Many of us are living their lives paycheck to paycheck, and maybe only putting a little bit away for retirement or savings. Although it is a great start by putting money away for those things, an even fewer amount of people have money set aside as an emergency fund. You may not think you need an emergency fund, or maybe were just never told that you should have one, but it is an extremely good idea to have one because you just never know what could happen.
An emergency fund is a money set aside to help you be prepared for when the unexpected should happen and you need access to money. An emergency fund allows you to access this money rather easily if you should lose your job, need to make home or auto repairs, medical emergencies, or even the death of a loved one. Many emergency situations can occur and it is best to be prepared for when they occur, without having to rely on credit cards or loans from Credit Excel Capital Pte. Ltd. , which will add on more debts.
So how much should you have in your emergency fund? The amount can differ from person to person depending on each family’s needs, but according to the experts, you must have enough in the emergency fund for covering between 3 and six months which is worth of living expenses. The amount for your family will depend on how big your family is, any special needs, house payment, and whatever other expenses you would need to be covered during the financially hard time. 3-6 months of living expenses may seem like a lot, but if you or your spouse should lose your job, you still have bills to pay during the time it would take to find another suitable job. It is in your interest to plan for the worst case so that you are prepared just in case it happens, and so that any smaller emergencies can be covered much easier.
Not everyone has enough money to just simply set aside 3-6 which is months’ worth of living expenses tomorrow, next week, or even next month, but it is a wise idea to start putting some money away now. Don’t look at this and stress over how to get a few months of expenses put away as an emergency fund as soon as possible. Start small, putting a small amount away each week, whether it be $100 a week, or only $10 a week. Soon, you will not notice the small amount missing and can add a little more each week. This will not only create your emergency fund, but will also get you in the habit of doing, and be used to that certain amount of money no longer being there.
I used to think that an emergency fund was just a waste of time, as some of you probably do, and that no one needed it as long as they were careful. I soon learned how important an emergency fund was when my sister and her husband both got laid off from their job in the same month.
How to Build Your Emergency Fund
What is an emergency fund? An emergency fund is designed to help you survive in case you face a setback like a loss of income, disability, or another type of emergency.
Hopefully, you’ll never have to touch the money in your emergency fund. That would be great because that money will grow along with your other investments. If you do need to tap your emergency fund, that’s okay, because you’ll have the money to do so, and you won’t have to borrow. Borrowing puts you back in debt. (Your ultimate goal is to never go into debt again – that’s true financial freedom.)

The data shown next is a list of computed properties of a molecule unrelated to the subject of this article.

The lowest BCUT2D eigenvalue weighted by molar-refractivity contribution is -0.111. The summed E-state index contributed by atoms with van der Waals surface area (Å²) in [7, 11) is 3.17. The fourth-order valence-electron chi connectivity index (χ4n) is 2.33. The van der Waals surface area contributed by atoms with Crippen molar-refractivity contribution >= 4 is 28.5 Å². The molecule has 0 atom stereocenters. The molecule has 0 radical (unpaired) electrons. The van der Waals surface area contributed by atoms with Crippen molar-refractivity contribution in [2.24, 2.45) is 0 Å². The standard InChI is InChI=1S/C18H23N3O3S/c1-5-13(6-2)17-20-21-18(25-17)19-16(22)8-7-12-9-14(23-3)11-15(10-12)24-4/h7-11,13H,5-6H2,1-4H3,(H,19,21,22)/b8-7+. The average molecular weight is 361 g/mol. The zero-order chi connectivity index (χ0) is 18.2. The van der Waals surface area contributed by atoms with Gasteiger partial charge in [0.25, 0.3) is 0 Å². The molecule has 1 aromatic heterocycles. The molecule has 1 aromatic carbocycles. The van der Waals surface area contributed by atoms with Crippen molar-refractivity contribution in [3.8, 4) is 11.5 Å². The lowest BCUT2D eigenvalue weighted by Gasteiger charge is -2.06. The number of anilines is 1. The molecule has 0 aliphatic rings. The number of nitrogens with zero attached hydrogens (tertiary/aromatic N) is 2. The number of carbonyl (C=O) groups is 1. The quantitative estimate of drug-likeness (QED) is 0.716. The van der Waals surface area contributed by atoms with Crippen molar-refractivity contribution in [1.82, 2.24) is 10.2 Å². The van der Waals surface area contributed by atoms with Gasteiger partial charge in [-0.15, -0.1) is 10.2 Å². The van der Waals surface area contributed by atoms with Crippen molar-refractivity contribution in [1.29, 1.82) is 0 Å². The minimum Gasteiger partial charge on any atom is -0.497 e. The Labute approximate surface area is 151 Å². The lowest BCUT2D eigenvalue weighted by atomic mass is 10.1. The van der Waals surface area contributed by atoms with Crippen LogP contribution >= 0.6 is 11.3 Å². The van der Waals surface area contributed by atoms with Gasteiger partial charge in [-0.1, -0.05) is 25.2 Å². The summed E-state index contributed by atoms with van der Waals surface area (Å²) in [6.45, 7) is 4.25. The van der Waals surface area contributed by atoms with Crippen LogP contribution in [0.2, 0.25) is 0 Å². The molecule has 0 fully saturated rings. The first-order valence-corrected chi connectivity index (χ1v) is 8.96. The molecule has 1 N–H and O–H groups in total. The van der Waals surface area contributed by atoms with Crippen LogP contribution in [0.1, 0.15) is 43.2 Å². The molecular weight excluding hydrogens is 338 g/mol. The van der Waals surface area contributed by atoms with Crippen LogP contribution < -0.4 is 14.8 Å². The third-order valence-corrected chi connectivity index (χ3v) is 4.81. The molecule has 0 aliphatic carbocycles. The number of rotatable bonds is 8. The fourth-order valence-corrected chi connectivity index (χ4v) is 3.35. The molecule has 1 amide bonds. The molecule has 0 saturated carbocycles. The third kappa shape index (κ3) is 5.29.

Let’s work through the process of creating an emergency fund, step-by-step.
One: Determine How Much You Need
Some experts recommend you save three to six months’ worth of salary in your emergency fund. Others pick a number, like $1,000 or $2,000.
Either approach is fine, but in the end, there is no set number that works for everyone. Since everyone’s situation is different, let’s determine the right number for you.
Review your budget. Look at what you spend each month. The total is the amount you need every month to live exactly as you live, right now. That’s fine but if you face an emergency like a loss of job, do you need – or can you even afford – to live like you are living today?
Examine your budget, line by line. Which expenses can you reduce? If you had to, could you cut your magazine expenses? Of course, you could. Could you cut back on eating out, entertainment, clothing, etc.? Of course you could. Go through your budget, line by line, and eliminate or reduce anything you do not need to spend money on. The items remaining should be expenses like your mortgage payment, utilities, and food… in other words, spending required for you and your family to survive.
Add up your critical expenses. The dollar figure you arrive at is what you or your family needs to be able to live for a month.
Then take a step back. Can you live with what the number you reached? If it feels too harsh, go back through your list and play around with different scenarios. Maybe you would like to add cable back in, for example. That’s fine but keeps in mind anything you add back in requires you to come up with money to pay for that item. The key is to determine what constitutes an emergency (more on that in a bit.) After further review, determine a new monthly total, if necessary.
Once you finalize your list, multiply your monthly total by a minimum of three (ideally nine.) The resulting figure is what you will need to live on for three months (again, nine months’ worth of expenses would be even better) if you face an emergency like losing your job.